Hardin Compliance Consulting LLC
May 12, 2015
At the end of April, many private fund managers considered many of their regulatory burdens met, including filing the annual amendment to Form ADV and Form PF, distributing copies of audited financial statements to investors, and finishing the annual review of their compliance program. This year, however, there is a new regulatory obligation from the U.S. Department of Commerce, through the Bureau of Economic Analysis (the “BEA”). The formal name is the Benchmark Survey of U.S. Direct Investment Abroad, a mandatory survey conducted once every five years by the BEA. A brief summary of certain key information is outlined below, however we recommend that you work with your Firm’s legal counsel to evaluate the requirements in order to ensure any reporting obligations are met.
In the past, only those contacted by the BEA were required to report. However, on November 20, 2014, the BEA enacted a rule that requires the filing of Form BE-10 by any U.S. person that had a “Foreign Affiliate” (defined below) during the 2014 fiscal year. For those U.S. persons reporting fewer than 50 Foreign Affiliates, the Form BE-10 must be filed by May 29, 2015. For those reporting 50 or more Foreign Affiliates, the due date is June 30, 2015. It also appears as though reporting may be required even if nothing is owned abroad. Instructions on how to file are available on the BEA website. The BEA has also provided video tutorials and an FAQ for private funds.
The purpose of Form BE-10 is to obtain data on the financial and operating characteristics of U.S. parent companies and their Foreign Affiliates, and to assess the impact of such investment on the U.S. and foreign economies. The information disclosed to the BEA is confidential, and is used for economic and statistical reporting purposes only.
Who has to file?
There is no “de minimis” exemption to this filing, so any U.S. investment adviser that manages funds with direct investments in foreign entities may be required to report. For example, a U.S. investment adviser that manages U.S. funds that own or control (directly or indirectly) 10% or more of the “voting securities” of a non-U.S. entity (“Foreign Affiliate”) is required to file. Additionally, a U.S. general partner, managing member, or similar entity that owns 10% or more of the “voting securities” of a foreign fund (including a U.S. person holding voting shares of a fund organized as a Cayman corporation) will also have to file[i]. Generally a registered investment company would be less likely to have to file unless the fund owns more than 10% of the voting securities of a foreign issuer.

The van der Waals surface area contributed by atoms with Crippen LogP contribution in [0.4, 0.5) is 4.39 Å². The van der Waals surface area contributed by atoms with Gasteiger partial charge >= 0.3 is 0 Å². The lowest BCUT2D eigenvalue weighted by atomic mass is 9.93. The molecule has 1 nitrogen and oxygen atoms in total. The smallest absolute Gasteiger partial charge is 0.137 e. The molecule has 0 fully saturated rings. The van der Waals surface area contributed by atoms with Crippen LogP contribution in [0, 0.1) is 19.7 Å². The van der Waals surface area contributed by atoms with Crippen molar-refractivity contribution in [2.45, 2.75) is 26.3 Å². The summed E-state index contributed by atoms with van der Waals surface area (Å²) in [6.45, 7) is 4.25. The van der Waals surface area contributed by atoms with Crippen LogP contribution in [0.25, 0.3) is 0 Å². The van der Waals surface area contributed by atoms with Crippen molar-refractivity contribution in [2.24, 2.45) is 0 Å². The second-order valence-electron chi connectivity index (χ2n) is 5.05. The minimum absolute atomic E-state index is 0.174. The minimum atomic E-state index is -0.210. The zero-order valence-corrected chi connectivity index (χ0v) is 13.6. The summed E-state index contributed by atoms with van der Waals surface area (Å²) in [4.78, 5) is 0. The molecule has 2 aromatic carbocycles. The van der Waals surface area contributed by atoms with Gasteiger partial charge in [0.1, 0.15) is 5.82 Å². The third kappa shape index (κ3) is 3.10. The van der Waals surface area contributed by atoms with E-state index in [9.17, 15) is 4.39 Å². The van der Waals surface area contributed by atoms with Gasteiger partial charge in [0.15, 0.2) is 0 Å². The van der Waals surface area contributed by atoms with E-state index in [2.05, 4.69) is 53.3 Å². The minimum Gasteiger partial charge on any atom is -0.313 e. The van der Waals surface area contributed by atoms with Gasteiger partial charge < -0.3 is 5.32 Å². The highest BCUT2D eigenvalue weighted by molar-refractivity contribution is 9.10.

U.S. entities are required to file Form BE-10A, with larger entities (in terms of assets, sales or net income) being required to provide more detailed information. Forms BE-10B, BE-10C or BE-10D may also be required to report on each of the foreign entities in which they have a direct investment (a “Foreign Affiliate”), depending on the size of the foreign affiliate and whether the U.S. entity holds a majority voting interest.
[i] Limited partners are not required to file, since the general partner of a limited partnership or managing member of a limited liability company is deemed to own 100% of the voting securities of the limited partnership or limited liability company.
What is disclosed?
The Form BE-10 requires the reporting entity to disclose information regarding its legal identity, sales and employment data, contract manufacturing services, financial and operating data, and export and import business, along with investments and transactions between the reporting entity and its Foreign Affiliates. Additionally, for any Form(s) BE-10B, BE-10C or BE-10D filed, the reporting entity must disclose similar information pertaining to its Foreign Affiliates.
What does “foreign” mean?
Whether an entity is foreign depends on the physical location of the business. But an entity that is incorporated outside the United States is also considered “foreign”, even if it conducts its business operations from, and is located in, the United States.
Any grace period?
The BEA will consider extension requests received before the original due date. The extension request form is available on the BEA website. The BEA has informally indicated that it does not intend to penalize entities that fail to file, but persistent failure may result in civil and criminal penalties.
The BEA can impose fines from $2,500 to $25,000 and seek injunctive relief. Willful violations may result in criminal penalties of up to $10,000 and imprisonment for up to one year.